• Show 6 cards one at a time in silence. Which one did NOT belong? Why not? This activity is similar to “Read and Remember” above. It involves reading and speaking, and it helps get students “out of their shells.” It also requires some memory and concentration, as well as some analytical thinking skills. The preparation is simple (writing individual words on individual sheets of paper), but the choice of words is a little tricky. First of all, they must all be words that students are familiar with. If you choose words that the students do not know, the activity will not work. Also, and most important, if you show six words, five of them must be clearly related, and one has to be different. In class, you show each card silently, and students read the cards silently. Then, at the end you say, “One of these does not fit with the others. Which one?” For example, you might hold up cards with the following words: supermarket, hotel, restaurant, television, house, post office, and school. Which one does not fit? Students may say, “Television,” and you then ask, “Why not?” Then they have to explain, “It’s not a building.” You then ask “Are the others all buildings? How is a supermarket different from a post office? How is a supermarket similar to a school?” Suddenly your students are talking, and sometimes the discussion can get interesting, especially if you start talking about what the words mean. Also, students may come to different conclusions and debates can occur. For example, some hotels have restaurants and even post offices in them. Maybe they belong together, and some other word is the “misfit.”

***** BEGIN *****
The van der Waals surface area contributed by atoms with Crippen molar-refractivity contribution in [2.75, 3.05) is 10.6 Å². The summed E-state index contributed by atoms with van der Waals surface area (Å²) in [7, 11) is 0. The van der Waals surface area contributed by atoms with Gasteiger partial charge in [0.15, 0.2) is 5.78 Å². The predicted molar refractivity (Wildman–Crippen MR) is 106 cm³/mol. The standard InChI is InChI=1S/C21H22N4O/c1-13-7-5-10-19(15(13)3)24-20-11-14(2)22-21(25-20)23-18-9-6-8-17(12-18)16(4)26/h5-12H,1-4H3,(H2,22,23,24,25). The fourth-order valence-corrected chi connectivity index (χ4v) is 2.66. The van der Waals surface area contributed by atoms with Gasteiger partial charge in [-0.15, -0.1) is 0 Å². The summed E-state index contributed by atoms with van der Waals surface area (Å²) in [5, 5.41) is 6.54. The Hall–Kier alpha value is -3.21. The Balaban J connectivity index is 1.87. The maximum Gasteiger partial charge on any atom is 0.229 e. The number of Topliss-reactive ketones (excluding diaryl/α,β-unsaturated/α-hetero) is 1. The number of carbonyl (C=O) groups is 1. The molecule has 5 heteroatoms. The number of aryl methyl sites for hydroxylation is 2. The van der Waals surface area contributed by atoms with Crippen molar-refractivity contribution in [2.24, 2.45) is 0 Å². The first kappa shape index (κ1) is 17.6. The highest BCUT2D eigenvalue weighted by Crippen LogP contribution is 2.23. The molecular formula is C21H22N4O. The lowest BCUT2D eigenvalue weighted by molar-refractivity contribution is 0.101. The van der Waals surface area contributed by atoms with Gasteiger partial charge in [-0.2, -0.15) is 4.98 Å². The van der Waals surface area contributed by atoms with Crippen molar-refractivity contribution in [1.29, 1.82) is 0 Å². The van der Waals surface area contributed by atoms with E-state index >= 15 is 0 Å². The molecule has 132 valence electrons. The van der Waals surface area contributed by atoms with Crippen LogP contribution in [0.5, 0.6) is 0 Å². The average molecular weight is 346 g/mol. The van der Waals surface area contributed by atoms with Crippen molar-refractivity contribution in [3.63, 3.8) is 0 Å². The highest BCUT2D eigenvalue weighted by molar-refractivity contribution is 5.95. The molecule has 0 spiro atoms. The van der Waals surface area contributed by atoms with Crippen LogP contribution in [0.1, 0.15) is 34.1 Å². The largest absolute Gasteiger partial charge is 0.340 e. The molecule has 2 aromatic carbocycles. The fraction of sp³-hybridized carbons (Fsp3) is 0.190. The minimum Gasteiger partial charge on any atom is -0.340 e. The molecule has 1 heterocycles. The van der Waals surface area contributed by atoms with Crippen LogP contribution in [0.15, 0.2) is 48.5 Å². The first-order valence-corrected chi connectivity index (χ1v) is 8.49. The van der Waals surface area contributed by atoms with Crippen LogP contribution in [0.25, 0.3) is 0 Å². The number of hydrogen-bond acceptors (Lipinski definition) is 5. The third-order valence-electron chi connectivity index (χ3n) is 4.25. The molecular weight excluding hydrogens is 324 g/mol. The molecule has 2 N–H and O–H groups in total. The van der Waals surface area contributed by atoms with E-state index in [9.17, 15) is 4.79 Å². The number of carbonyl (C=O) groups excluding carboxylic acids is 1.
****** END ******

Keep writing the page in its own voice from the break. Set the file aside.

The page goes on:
• “Wh-Question Word Cards” (also from David Cross, Practical Handbook of Language Teaching, p.124)
    • This activity requires a short little anecdote, and it helps if it is somewhat humorous (a good source is “Life in these United States” in the Readers Digest.) This can be a reading activity, if you have your students read the anecdote, but it can also be used for listening/speaking practice. Very simply, after your students read or listen to the story, you then cue them to ask and answer questions about it. The cueing is done by holding up cards with “wh-“ words on them: Who? What? When? How? How much/many? and Why? For instance, after students have read or listened to the story, you hold up a word card at random and ask a student to ask a question about the story starting with that wh-question word. Then, you (or the student who asked the question) can call on any other student in this room to answer the question. After they answer it, you check with the entire class to see if the answer is correct. Then you draw another wh-word card, and have the student ask another question starting with that word to any other student. This activity is more challenging (for the teacher to prepare and for the students to do) than the previous two, but it can provide good (and entertaining) practice at higher proficiency levels.
  • “Creative picture stories”